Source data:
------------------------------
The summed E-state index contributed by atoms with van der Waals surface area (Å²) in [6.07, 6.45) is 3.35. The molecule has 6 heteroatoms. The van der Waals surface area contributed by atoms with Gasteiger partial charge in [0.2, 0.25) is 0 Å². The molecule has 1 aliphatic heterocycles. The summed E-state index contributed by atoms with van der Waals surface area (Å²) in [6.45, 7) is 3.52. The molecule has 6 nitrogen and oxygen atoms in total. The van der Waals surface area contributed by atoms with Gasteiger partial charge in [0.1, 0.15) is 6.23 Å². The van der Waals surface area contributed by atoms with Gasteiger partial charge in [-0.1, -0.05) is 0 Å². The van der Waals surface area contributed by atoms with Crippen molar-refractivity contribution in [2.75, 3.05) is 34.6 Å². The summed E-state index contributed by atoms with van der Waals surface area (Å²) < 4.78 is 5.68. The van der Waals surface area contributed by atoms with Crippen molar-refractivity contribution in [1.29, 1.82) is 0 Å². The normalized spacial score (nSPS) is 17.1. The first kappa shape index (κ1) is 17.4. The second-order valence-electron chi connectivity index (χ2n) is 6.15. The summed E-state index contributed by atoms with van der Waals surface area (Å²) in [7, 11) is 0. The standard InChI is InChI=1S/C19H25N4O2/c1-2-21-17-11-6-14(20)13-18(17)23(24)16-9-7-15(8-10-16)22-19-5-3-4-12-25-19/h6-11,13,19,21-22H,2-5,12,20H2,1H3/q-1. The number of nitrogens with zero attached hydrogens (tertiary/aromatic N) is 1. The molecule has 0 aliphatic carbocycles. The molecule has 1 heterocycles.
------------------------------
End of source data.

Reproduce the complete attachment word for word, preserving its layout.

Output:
The summed E-state index contributed by atoms with van der Waals surface area (Å²) in [6.07, 6.45) is 3.35. The molecule has 6 heteroatoms. The van der Waals surface area contributed by atoms with Gasteiger partial charge in [0.2, 0.25) is 0 Å². The molecule has 1 aliphatic heterocycles. The summed E-state index contributed by atoms with van der Waals surface area (Å²) in [6.45, 7) is 3.52. The molecule has 6 nitrogen and oxygen atoms in total. The van der Waals surface area contributed by atoms with Gasteiger partial charge in [0.1, 0.15) is 6.23 Å². The van der Waals surface area contributed by atoms with Gasteiger partial charge in [-0.1, -0.05) is 0 Å². The van der Waals surface area contributed by atoms with Crippen molar-refractivity contribution in [2.75, 3.05) is 34.6 Å². The summed E-state index contributed by atoms with van der Waals surface area (Å²) < 4.78 is 5.68. The van der Waals surface area contributed by atoms with Crippen molar-refractivity contribution in [1.29, 1.82) is 0 Å². The normalized spacial score (nSPS) is 17.1. The first kappa shape index (κ1) is 17.4. The second-order valence-electron chi connectivity index (χ2n) is 6.15. The summed E-state index contributed by atoms with van der Waals surface area (Å²) in [7, 11) is 0. The standard InChI is InChI=1S/C19H25N4O2/c1-2-21-17-11-6-14(20)13-18(17)23(24)16-9-7-15(8-10-16)22-19-5-3-4-12-25-19/h6-11,13,19,21-22H,2-5,12,20H2,1H3/q-1. The number of nitrogens with zero attached hydrogens (tertiary/aromatic N) is 1. The molecule has 0 aliphatic carbocycles. The molecule has 1 heterocycles.